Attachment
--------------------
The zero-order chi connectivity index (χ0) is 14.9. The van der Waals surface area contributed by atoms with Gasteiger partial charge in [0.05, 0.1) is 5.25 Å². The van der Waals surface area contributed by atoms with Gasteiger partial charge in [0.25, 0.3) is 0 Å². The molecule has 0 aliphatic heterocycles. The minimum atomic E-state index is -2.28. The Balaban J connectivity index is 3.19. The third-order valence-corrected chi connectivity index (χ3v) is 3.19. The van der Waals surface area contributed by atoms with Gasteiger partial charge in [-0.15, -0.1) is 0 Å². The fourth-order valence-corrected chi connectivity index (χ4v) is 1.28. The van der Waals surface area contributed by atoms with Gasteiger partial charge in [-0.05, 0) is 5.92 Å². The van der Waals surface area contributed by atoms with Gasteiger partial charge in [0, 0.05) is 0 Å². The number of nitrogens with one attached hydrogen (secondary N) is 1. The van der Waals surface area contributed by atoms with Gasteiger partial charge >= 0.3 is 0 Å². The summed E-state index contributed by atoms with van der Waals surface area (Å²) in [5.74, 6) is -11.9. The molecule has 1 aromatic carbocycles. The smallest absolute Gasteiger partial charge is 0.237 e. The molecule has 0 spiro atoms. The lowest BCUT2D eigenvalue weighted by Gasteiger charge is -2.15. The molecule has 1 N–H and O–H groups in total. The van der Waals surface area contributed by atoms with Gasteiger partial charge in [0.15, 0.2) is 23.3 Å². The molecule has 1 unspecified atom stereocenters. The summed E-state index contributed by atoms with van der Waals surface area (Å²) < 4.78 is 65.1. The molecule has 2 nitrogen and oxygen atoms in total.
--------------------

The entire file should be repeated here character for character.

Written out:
The zero-order chi connectivity index (χ0) is 14.9. The van der Waals surface area contributed by atoms with Gasteiger partial charge in [0.05, 0.1) is 5.25 Å². The van der Waals surface area contributed by atoms with Gasteiger partial charge in [0.25, 0.3) is 0 Å². The molecule has 0 aliphatic heterocycles. The minimum atomic E-state index is -2.28. The Balaban J connectivity index is 3.19. The third-order valence-corrected chi connectivity index (χ3v) is 3.19. The van der Waals surface area contributed by atoms with Gasteiger partial charge in [-0.15, -0.1) is 0 Å². The fourth-order valence-corrected chi connectivity index (χ4v) is 1.28. The van der Waals surface area contributed by atoms with Gasteiger partial charge in [-0.05, 0) is 5.92 Å². The van der Waals surface area contributed by atoms with Gasteiger partial charge in [0, 0.05) is 0 Å². The number of nitrogens with one attached hydrogen (secondary N) is 1. The van der Waals surface area contributed by atoms with Gasteiger partial charge >= 0.3 is 0 Å². The summed E-state index contributed by atoms with van der Waals surface area (Å²) in [5.74, 6) is -11.9. The molecule has 1 aromatic carbocycles. The smallest absolute Gasteiger partial charge is 0.237 e. The molecule has 0 spiro atoms. The lowest BCUT2D eigenvalue weighted by Gasteiger charge is -2.15. The molecule has 1 N–H and O–H groups in total. The van der Waals surface area contributed by atoms with Gasteiger partial charge in [0.15, 0.2) is 23.3 Å². The molecule has 1 unspecified atom stereocenters. The summed E-state index contributed by atoms with van der Waals surface area (Å²) < 4.78 is 65.1. The molecule has 2 nitrogen and oxygen atoms in total.